The real climate change deniers

In the run-up to the Copenhagen update of the Kyoto process, the biggest climate change deniers are those who can’t or won’t see that most of the rhetoric about what we “must” do is so  much hot air. What we ought to do is another matter.

Climate policy realities

* The validity of none of the following points is altered by one’s being a climate change science believer, sceptic or denier.

* Given enough time, 50 years say, reducing the rich world’s carbon footprint might be quite easy. The poor world’s footprint will take much longer (50-100 years, say). Overall, then, it’s a long-term task.

* This is not easy politics. Who wants to suffer to benefit the unborn, especially the unborn foreigner? (A brutal sophisticated version of this view might be put like this: There’s no tragedy like the inter-generational commons of which I’m not a part because I’m dead when anyway my bit of geography looks not too bad even for my grandchildren, like I really care.)

* There are big uncertainties as to the where, when and what of the supposed or expected damage from climate change. (So it is silly of the activists to accuse all climate policy sceptics of being flat-earthers – though some are, and some are quite useful even so).

* The 550 ppm or  750,000 megatonnes  and 2 degree Celsius limits are surely not achievable. We’ll crash through that pyschological and political barrier. If that means a white-knuckle ride: so be it.

* Alarmism is counter-productive. Whilst we may do too little because we think the risks are not severe or imminent, we will do even less if we think they are colossal and unavoidable.

* Global carbon emissions won’t be seriously reduced soon (within 20 years), partly because people will only accept policy which is cheap and convenient. (The activists and politicians can afford big rhetoric, and maybe can’t afford anything else, but it’s not entirely respectable.)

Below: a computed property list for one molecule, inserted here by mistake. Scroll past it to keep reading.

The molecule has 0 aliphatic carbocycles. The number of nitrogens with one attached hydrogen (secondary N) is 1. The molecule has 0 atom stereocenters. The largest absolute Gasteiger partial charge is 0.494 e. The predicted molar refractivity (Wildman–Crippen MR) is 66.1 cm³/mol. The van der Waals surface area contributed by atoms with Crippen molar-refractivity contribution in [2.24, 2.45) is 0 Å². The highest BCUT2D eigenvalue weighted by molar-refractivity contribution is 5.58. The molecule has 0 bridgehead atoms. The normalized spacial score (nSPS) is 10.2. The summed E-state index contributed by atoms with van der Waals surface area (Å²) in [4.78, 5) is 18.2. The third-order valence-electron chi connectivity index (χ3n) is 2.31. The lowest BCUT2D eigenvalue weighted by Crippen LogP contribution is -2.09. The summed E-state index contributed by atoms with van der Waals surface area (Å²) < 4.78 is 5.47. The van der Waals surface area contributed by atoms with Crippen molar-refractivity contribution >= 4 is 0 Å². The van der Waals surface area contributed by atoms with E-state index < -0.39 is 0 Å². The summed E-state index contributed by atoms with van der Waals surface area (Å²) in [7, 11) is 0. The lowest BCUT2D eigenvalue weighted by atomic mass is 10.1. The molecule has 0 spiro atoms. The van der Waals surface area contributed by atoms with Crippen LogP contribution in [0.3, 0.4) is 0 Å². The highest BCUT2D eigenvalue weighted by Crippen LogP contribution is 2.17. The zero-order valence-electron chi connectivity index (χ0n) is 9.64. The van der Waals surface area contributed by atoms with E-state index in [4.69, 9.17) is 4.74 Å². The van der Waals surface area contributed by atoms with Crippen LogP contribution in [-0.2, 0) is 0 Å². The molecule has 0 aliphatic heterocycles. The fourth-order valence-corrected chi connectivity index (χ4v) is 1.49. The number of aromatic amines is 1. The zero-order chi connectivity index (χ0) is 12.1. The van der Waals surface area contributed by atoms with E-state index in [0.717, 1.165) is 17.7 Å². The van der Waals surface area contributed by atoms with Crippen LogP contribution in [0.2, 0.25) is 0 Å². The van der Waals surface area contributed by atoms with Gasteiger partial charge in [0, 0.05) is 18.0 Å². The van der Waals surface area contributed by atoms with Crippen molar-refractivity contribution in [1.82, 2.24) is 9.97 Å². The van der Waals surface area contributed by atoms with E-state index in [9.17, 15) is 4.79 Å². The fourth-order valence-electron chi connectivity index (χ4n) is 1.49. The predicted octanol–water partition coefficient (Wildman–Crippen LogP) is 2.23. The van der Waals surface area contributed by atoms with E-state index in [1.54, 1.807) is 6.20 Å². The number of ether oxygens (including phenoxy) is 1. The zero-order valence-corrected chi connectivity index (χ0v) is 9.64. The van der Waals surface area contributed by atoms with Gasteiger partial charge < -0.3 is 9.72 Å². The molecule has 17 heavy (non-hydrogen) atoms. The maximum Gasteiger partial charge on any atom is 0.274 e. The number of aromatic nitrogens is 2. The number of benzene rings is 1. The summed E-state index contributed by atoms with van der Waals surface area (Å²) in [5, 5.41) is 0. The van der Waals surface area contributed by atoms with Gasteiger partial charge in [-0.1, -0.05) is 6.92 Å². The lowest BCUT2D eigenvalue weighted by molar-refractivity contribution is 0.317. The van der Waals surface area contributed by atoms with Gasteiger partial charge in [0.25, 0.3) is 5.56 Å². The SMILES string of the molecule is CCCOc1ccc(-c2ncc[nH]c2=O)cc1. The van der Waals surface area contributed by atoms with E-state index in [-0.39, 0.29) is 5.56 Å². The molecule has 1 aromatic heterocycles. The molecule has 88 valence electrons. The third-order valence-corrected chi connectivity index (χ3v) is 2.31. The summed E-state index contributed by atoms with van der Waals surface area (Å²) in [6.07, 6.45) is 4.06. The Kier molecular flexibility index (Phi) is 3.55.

* Climate change policy is at best damage limitation (so we’ll need adaptation as well as mitigation, in the jargon), and we’d better hope the damage is easily survivable because the mitigation will be slight or late or both, and the adaptation won’t be an equitable effort.

* Because I am an optimistic sceptic, I think mankind will thrive almost whatever climate change turns out to be, and that given time and multiple reasons (not just climate change), or strong future evidence of climate damage (in the here and now to the people who matter)  technology could make a big dfference to our carbon footprint (if such a thing goes on mattering to us).

* Intellectually, morally and politically, the biggest problem is to decide what are the present merits of present policies which will have marginal impact. (Even virtuous people may feel little moral imperative to undertake policies of marginal utility.)

* I think we will get started on the job and do so in whatever way can optimise self-congratulation vs sweat.

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Publication date

17 November 2009